An effective business process is built on a set of well-defined and clearly stated business objectives. These key objectives articulate the ideal performance results that the company expects from that process. To monitor a business process so that it stays focused on reaching the key objectives, the company chooses appropriate performance measures. Careful selection of the performance measures takes a company a long way toward improving a business process. Thus, to build and continually improve an effective business process, a company establishes:
- Key objectives to articulate the performance results the company expects from the business process
- Outcome measures to determine whether the company has reached the key objectives
- Activity measures to monitor the performance of those activities that are instrumental in reaching the key objectives.
The following table shows key objectives for conducting internal audits, the outcome measures associated with each objective and the activity measures that drive each outcome measure. A link connects each outcome measure with its corresponding formula and analysis of the formula. The list provides a starting point from which companies may select a set of five to nine measures to track. A company chooses one or two key objectives and begins measuring the corresponding outcome and activity measures to start tracking performance. As these objectives are attained, the company may change its focus to other objectives and related measures.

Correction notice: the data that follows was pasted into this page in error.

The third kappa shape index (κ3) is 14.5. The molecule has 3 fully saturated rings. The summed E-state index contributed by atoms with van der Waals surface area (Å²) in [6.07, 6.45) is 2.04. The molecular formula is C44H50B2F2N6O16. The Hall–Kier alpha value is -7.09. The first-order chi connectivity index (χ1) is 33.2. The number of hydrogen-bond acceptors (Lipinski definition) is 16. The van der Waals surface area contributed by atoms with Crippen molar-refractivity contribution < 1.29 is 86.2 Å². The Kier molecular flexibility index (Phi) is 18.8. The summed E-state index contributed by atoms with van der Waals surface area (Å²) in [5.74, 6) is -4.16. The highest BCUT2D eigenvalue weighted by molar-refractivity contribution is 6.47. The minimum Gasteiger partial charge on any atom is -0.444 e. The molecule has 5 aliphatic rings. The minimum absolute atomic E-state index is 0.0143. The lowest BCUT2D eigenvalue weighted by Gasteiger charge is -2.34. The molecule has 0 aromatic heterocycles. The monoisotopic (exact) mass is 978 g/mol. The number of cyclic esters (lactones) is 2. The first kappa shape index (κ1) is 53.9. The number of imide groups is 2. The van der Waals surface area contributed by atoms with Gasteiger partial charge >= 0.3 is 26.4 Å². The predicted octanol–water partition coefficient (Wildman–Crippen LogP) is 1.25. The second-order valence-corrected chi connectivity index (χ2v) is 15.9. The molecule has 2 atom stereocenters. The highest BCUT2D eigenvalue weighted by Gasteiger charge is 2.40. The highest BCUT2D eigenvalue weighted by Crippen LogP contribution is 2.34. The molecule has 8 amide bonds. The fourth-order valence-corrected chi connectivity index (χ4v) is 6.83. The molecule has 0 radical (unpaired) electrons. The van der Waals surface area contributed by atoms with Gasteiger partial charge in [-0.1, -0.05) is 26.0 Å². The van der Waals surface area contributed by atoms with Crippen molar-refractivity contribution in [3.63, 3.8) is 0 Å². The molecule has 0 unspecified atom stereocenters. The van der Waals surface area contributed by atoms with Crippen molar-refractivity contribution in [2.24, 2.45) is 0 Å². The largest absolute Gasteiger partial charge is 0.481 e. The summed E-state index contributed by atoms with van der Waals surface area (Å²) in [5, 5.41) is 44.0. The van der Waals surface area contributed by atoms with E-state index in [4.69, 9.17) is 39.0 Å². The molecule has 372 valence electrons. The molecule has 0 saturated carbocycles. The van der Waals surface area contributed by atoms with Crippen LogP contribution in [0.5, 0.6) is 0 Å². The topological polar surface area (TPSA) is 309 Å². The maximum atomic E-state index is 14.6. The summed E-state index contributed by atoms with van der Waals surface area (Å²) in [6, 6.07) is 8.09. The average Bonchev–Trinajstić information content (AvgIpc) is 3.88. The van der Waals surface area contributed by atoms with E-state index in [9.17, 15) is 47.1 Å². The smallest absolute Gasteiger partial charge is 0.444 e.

|Minimize financial loss due to inside fraud.
|Revenue lost to fraud.
|Total annual number of fraudulent occurrences.
|Build the IA department as an internal knowledge resource.
|Percentage of audit customers who say they are "highly satisfied" with IA.
|Percentage of audits performed by third-party providers.
|Percentage of IA budget resources devoted to orientation, work paper reviews and training.
|Minimize exposure to unexpected risk.
|Percentage of business units undergoing annual risk assessments.
|Create a highly flexible IA department.
|Percentage of total audits not scheduled in the annual audit plan.
|Minimize third-party risk.
|Percentage of business partners and suppliers that IA assesses for risk.
The following resources on KnowledgeLeader provide additional information on how to make an internal audit department a strategic partner to the entire organization: